An agreement between London Buses and the banks means fare dodgers in possession of contactless debit or credit cards could escape sanction.
Last December Transport for London introduced the ability to use the cards to pay for single bus journeys at the reduced Oyster rate.
A TfL report into fare evasion reveals the body agreed to take a “light touch” approach to contactless card holders dodging their fares and instead focus “on corrective instruction rather than enforcement action.”
This contrasts with the automatic use of enforcement action, including penalty fares, for all other passengers found without a valid ticket.
Although TfL’s policy ”is to treat the bulk of first offences as genuine errors”, passengers without a contactless bank card will be subject to a penalty or, if considered to be deliberately evading the fare, prosecution.
The report states “TfL has yet to establish likely levels of fare evasion” by holders of contactless cards although it is hoped the cards will reduce evasion “due to the requirement placed on passengers to provide their card for inspection and thus making the job of establishing the individual’s identity simpler.”
The report reveals that while the level of fare dodging is falling, public perception is that TfL is doing less to combat it.
Just 44 per cent of those polled by TfL believed penalty fares are “well enforced”, down from 56% in 2012.
This fall is described as “concerning” and is attributed to a reduced number of revenue protection officers and fewer “high profile operations on articulated bus routes which tended to attract additional attention from passengers and media outlets.”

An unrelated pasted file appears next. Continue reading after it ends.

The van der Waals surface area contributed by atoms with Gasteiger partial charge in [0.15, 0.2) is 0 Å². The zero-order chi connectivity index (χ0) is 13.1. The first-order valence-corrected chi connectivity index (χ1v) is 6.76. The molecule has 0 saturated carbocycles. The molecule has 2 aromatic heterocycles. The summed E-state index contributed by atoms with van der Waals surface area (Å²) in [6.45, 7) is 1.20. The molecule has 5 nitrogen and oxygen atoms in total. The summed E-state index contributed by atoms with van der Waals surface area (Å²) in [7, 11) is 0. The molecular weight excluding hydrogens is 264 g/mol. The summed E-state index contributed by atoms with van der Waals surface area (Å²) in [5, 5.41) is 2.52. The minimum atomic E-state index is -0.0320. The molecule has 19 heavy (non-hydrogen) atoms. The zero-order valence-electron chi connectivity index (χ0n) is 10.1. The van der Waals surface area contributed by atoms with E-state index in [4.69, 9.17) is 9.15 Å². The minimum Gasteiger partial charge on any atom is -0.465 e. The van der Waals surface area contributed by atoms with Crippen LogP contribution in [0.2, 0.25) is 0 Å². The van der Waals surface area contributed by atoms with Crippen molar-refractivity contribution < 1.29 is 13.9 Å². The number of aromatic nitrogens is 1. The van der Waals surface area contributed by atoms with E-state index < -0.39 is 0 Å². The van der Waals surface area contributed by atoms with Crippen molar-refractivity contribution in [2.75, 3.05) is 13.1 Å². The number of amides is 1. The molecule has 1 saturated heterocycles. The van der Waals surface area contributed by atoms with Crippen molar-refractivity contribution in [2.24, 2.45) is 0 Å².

Instead of high profile operations, TfL has adopted an “intelligence led“ approach which is credited with driving down fare evasion despite a 20% reduction in the number of dedicated inspectors over the past three years.
London Assembly Member Darren Johnson said TfL must treat all passengers equally, including those trying to dodge fares.
The Green Party AM said: “The introduction of wave and pay technology on London’s transport network is to be welcomed. However, TfL must ensure that all passengers are treated equally if they attempt to travel without paying.”
“Preventing a loss of revenue through fare dodging should have been a key consideration in the design and roll out of this technology so today’s revelations that TfL have decided to go easy on wave and pay fare dodgers will be unwelcome news to Oyster users who are subject to automatic sanctions including penalty fares if caught without a ticket.
“I would urge TfL to take an even-handed approach and ensure that enforcement action is evenly applied.”